We’re headed into another fall with covid-19 calling the shots, although luckily we have important tools available to protect us from its worst effects. After the mayor’s order in early August (see https://coronavirus.dc.gov/sites/default/files/dc/sites/mayormb/release_content/attachments/COVID-Situational-Update-Presentation_08-16-21.pdf) had already called for vaccination of DSPs in licensed facilities (Intermediate Care Facilities, or ICFs, and group homes, also known as “reshabs”), an emergency mandate signed by DC Health director LaQuandra Nesbitt will now require anyone providing services under one of the DDS HCBS waivers (IDD or IFS) to get at least one vaccination for covid-19 by September 30. This means that all DSPs, in whatever setting, must get vaccinated or meet the terms for a valid exemption (see https://doh.force.com/ver/s/vaccinereporting). This is important news, since people getting DDA supports should not have to be concerned that their staff will bring the disease into their home, and since covid-19 cases among those supported by DDA have begun to tick up in recent weeks (https://dds.dc.gov/node/1558351). You saw my last blog post (https://www.ddinwdc.com/2021/08/people-supported-need-their-staff-to-be.html), so you know I’m happy about this news.
However, it was far less welcome news to learn on DDS’s September 17 community call (that recording should soon be posted to the same link immediately above) that DC Health expects people supported by DDA who are fully vaccinated but exposed by someone else to remain in quarantine for 14 days, even if they text negative for the virus. This is a different standard than that applied to the DC population at large, and let’s look at what it could mean: If a person, fully vaccinated, has returned to a job, and through no fault of their own, is exposed to covid-19 on the job, in transit, or at home, that person has to stay home, even if they test negative and show no symptoms. How is their employer supposed to treat such non-sick leave? What if it happens more than once? What if they haven’t accumulated enough leave to be off the job for a full two weeks? The employer may lay them off. This runs counter to competitive employment, and counter to community integration of any kind, for people with disabilities: requiring a person to remain enclosed at home when they are fully vaccinated and have had a clear covid test after exposure is an utterly absurd and inappropriate policy. This came up toward the end of last Friday’s call, so next Friday I intend to continue pushing DC Health to change this policy, and I hope some of you will dial in and support me. Contact Charlisa Payne, Charlisa.Payne2@dc.gov, to get the Webex link for DDS community calls, Fridays noon to 1:00 p.m.)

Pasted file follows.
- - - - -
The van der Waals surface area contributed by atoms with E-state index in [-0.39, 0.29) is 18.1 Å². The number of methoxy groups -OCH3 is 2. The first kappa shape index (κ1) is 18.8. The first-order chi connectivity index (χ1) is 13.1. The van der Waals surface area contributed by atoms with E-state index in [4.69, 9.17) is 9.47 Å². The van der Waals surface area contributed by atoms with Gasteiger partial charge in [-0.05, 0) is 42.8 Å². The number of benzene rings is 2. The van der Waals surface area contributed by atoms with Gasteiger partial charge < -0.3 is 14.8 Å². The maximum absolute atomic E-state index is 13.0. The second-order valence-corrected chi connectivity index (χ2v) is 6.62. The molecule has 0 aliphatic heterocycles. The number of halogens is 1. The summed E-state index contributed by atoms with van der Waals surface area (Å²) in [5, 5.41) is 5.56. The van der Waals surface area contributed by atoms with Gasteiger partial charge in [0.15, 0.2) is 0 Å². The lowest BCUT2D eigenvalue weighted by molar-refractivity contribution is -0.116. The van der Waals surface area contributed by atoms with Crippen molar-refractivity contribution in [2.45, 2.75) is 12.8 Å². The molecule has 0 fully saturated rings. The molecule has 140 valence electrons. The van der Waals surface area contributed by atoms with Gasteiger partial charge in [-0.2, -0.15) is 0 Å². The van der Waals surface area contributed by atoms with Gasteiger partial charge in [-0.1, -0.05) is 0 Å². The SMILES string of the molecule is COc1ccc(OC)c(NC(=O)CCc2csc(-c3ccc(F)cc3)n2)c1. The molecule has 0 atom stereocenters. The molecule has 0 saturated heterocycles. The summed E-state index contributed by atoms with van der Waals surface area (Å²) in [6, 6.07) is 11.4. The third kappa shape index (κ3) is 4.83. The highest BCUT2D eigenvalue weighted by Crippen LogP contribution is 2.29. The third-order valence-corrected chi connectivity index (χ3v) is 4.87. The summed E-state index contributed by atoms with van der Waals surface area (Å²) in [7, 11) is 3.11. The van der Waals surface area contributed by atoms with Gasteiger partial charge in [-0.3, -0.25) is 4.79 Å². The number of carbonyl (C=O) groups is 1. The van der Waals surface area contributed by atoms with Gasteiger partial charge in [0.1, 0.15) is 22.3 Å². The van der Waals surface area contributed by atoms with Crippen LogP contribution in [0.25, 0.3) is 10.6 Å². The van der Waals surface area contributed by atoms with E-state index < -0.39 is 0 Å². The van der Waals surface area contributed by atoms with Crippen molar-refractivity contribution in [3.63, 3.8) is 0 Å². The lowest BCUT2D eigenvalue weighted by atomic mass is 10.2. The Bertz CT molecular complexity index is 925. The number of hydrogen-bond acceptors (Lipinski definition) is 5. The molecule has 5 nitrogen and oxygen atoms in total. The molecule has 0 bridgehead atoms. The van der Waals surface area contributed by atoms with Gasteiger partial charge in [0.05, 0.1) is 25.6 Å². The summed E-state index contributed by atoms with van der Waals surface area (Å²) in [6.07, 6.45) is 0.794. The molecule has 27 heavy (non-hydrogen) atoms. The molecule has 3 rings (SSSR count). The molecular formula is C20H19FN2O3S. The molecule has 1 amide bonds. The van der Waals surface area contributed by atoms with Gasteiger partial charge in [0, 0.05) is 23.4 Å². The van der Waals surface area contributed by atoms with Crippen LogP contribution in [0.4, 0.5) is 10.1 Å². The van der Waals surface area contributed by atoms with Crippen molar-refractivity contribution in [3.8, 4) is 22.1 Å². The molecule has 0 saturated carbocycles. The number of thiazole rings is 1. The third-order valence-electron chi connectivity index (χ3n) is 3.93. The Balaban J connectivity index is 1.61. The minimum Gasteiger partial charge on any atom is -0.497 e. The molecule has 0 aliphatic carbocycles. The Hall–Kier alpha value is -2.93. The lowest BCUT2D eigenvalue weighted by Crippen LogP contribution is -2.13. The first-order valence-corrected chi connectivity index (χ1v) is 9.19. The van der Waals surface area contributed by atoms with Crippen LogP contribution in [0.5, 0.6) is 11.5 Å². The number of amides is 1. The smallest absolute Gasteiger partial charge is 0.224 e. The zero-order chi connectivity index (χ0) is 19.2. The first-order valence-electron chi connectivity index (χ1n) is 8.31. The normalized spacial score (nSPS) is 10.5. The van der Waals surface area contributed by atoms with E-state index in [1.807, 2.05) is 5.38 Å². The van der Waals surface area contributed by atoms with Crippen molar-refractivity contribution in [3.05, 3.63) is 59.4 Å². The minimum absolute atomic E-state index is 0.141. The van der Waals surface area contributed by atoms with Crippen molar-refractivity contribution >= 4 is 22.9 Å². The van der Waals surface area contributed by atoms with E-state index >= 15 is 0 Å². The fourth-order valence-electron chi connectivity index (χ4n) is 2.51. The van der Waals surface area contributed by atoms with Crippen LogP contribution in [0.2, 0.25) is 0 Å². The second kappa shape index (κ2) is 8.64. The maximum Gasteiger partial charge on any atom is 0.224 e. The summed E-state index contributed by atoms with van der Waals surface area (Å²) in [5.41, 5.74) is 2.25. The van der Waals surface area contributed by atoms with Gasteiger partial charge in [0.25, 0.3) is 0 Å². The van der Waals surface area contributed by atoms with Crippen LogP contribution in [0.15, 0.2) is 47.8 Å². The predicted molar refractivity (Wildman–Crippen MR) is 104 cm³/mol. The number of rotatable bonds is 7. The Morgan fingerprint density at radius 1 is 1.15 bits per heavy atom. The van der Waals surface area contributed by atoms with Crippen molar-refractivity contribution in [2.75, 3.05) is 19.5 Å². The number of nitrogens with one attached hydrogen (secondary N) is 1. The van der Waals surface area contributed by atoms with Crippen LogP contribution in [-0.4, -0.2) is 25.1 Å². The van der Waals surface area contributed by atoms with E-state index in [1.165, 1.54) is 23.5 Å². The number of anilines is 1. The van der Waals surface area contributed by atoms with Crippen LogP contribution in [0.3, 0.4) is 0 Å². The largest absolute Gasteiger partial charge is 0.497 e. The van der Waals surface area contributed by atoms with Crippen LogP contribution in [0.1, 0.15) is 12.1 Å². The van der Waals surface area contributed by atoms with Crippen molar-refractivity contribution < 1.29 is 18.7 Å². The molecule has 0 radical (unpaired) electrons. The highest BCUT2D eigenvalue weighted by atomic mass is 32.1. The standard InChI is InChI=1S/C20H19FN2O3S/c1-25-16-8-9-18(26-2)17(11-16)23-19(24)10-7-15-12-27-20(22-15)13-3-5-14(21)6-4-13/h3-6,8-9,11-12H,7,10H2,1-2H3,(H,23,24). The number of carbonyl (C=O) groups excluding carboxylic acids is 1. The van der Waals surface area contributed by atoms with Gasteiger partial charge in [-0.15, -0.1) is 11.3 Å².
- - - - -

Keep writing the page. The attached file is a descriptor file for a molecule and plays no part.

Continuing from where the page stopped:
On a different topic, DDS has issued its final policy for contribution to the costs of care for people receiving residential supports from DDS: https://bit.ly/2XA1yII (link takes you to the DDS.DC.GOV website). Those who’ve been reading my blog for a while will remember that I wrote about this quite a bit when DDS was holding discussions back in 2018-19. (See https://www.ddinwdc.com/search?q=contribution+to+). While the contribution to costs of care is already being collected for many people, it will be rolled out for others beginning with their next ISP meeting. In essence, it means that anyone whose income comes entirely from public benefits such as SSI, SSDI or other will have to (continue to) turn over all but $100 to DDS to help cover the costs of their residential supports. Those who are working will be able to keep their earnings as long as their public benefits are not reduced. There will be a great deal of complexity as this policy begins to be put in place, and there are provisions for appeal.
As there is news about the Developmental Disability Eligibility Reform Amendment Act (https://lims.dccouncil.us/Legislation/B24-0268), I’ll write about it here. The DC council remains in recess and there is no date set for the hearing as yet: stay tuned, you’ll be needed once it is scheduled!